FireEye, Microsoft wipe TechNet clean of malware hidden by hackers

The companies say the TechNet website was being used as part of a Chinese hacking group's malware campaigns.

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FireEye and Microsoft have moved against Chinese hackers taking advantage of the TechNet forum to spread malware.

According to a new report released by cybersecurity firm FireEye, in late 2014, FireEye Threat Intelligence and the Microsoft Threat Intelligence Center discovered a command-and-control (C&C) obfuscation code hidden within Microsoft's TechNet web portal. A Chinese group dubbed APT17 -- also known as Deputy Dog -- used the TechNet forum in order to hide the C&C code, making it more difficult for security professionals to locate the true source of the attack infrastructure.

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The researchers say Deputy Dog created profiles and posts in TechNet which embedded the encoded C&C for use with a variant of the BLACKCOFFEE malware, malicious code used in cyberespionage campaigns.

Comments left on particular pages contained the names of encoded domains, which systems infected with BLACKCOFFEE were forced to contact, as reported by IDG. The victim computer was then directed to the C&C server controlled by Deputy Dog. In other words, TechNet -- while not compromised itself -- became a go-between used to disguise the true address of the C&C.

As TechNet supports a vast amount of traffic and hosts an open forum where Microsoft software customers can ask and respond to questions, the platform was an excellent conduit for hiding hacking activities.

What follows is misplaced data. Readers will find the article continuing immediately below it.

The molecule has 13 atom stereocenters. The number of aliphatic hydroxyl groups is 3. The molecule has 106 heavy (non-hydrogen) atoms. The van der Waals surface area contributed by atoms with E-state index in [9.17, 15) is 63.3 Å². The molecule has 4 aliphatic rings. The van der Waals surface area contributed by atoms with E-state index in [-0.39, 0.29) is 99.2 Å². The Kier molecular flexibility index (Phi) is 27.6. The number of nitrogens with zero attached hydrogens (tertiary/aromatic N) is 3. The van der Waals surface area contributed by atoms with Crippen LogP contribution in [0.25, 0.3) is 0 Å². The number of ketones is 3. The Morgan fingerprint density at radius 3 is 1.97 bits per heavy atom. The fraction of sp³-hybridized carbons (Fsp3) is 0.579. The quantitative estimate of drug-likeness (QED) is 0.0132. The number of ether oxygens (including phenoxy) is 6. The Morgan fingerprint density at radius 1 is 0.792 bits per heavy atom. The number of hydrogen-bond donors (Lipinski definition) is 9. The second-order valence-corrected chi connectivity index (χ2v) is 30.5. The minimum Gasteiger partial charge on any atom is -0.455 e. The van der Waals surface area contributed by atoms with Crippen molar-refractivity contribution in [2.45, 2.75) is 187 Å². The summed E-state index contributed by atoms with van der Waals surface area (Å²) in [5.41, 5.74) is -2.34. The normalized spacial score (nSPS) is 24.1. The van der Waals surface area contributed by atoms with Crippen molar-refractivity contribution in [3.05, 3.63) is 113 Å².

"This technique can make it difficult for network security professionals to determine the true location of the CnC, and allow the CnC infrastructure to remain active for a longer period of time," FireEye said.

"TechNet's security was in no way compromised by this tactic."

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Deputy Dog is a well-known Chinese hacking group which has launched attacks against tech firms, mining companies, defense contractors, law firms and US government agencies. The group has also been linked to attacks on Japanese targets.

"By injecting encoded data onto some of the TechNet pages, the FireEye-Microsoft team was able to gain insight into the malware and the victims," FireEye explained. "Though the security community has not yet broadly discussed this technique, FireEye has observed other threat groups adopting these measures and expect this trend to continue on other community sites."

On Thursday, FireEye released Indicators of Compromise (IOCs) for BLACKCOFFEE and Microsoft released updated signatures for its anti-malware security products.

Read on: In the world of security

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